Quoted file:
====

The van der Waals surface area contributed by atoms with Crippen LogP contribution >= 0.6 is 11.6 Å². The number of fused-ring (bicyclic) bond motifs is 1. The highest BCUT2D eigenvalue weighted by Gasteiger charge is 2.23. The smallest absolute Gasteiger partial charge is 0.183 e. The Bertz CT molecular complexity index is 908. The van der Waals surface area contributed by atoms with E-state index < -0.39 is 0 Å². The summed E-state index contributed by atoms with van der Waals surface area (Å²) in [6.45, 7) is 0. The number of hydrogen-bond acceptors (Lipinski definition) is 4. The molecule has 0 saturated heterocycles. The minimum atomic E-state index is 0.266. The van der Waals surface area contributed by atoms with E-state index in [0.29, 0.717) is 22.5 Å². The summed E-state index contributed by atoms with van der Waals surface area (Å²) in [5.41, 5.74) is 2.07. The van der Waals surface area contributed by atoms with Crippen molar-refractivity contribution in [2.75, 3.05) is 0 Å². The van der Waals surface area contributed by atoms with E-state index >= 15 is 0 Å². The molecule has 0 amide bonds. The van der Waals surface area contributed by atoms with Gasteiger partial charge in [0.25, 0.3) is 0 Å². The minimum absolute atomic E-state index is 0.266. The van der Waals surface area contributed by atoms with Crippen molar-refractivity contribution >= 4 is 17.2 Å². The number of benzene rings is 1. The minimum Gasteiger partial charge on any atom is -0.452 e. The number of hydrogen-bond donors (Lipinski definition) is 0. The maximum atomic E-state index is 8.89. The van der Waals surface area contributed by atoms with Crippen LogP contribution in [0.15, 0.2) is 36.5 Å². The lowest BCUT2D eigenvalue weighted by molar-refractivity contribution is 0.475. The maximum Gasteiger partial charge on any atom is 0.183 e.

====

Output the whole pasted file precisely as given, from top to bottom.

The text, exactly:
The van der Waals surface area contributed by atoms with Crippen LogP contribution >= 0.6 is 11.6 Å². The number of fused-ring (bicyclic) bond motifs is 1. The highest BCUT2D eigenvalue weighted by Gasteiger charge is 2.23. The smallest absolute Gasteiger partial charge is 0.183 e. The Bertz CT molecular complexity index is 908. The van der Waals surface area contributed by atoms with E-state index < -0.39 is 0 Å². The summed E-state index contributed by atoms with van der Waals surface area (Å²) in [6.45, 7) is 0. The number of hydrogen-bond acceptors (Lipinski definition) is 4. The molecule has 0 saturated heterocycles. The minimum atomic E-state index is 0.266. The van der Waals surface area contributed by atoms with E-state index in [0.29, 0.717) is 22.5 Å². The summed E-state index contributed by atoms with van der Waals surface area (Å²) in [5.41, 5.74) is 2.07. The van der Waals surface area contributed by atoms with Crippen molar-refractivity contribution in [2.75, 3.05) is 0 Å². The van der Waals surface area contributed by atoms with E-state index >= 15 is 0 Å². The molecule has 0 amide bonds. The van der Waals surface area contributed by atoms with Gasteiger partial charge in [0.25, 0.3) is 0 Å². The minimum absolute atomic E-state index is 0.266. The van der Waals surface area contributed by atoms with Crippen molar-refractivity contribution >= 4 is 17.2 Å². The number of benzene rings is 1. The minimum Gasteiger partial charge on any atom is -0.452 e. The number of hydrogen-bond donors (Lipinski definition) is 0. The maximum atomic E-state index is 8.89. The van der Waals surface area contributed by atoms with Crippen LogP contribution in [0.15, 0.2) is 36.5 Å². The lowest BCUT2D eigenvalue weighted by molar-refractivity contribution is 0.475. The maximum Gasteiger partial charge on any atom is 0.183 e.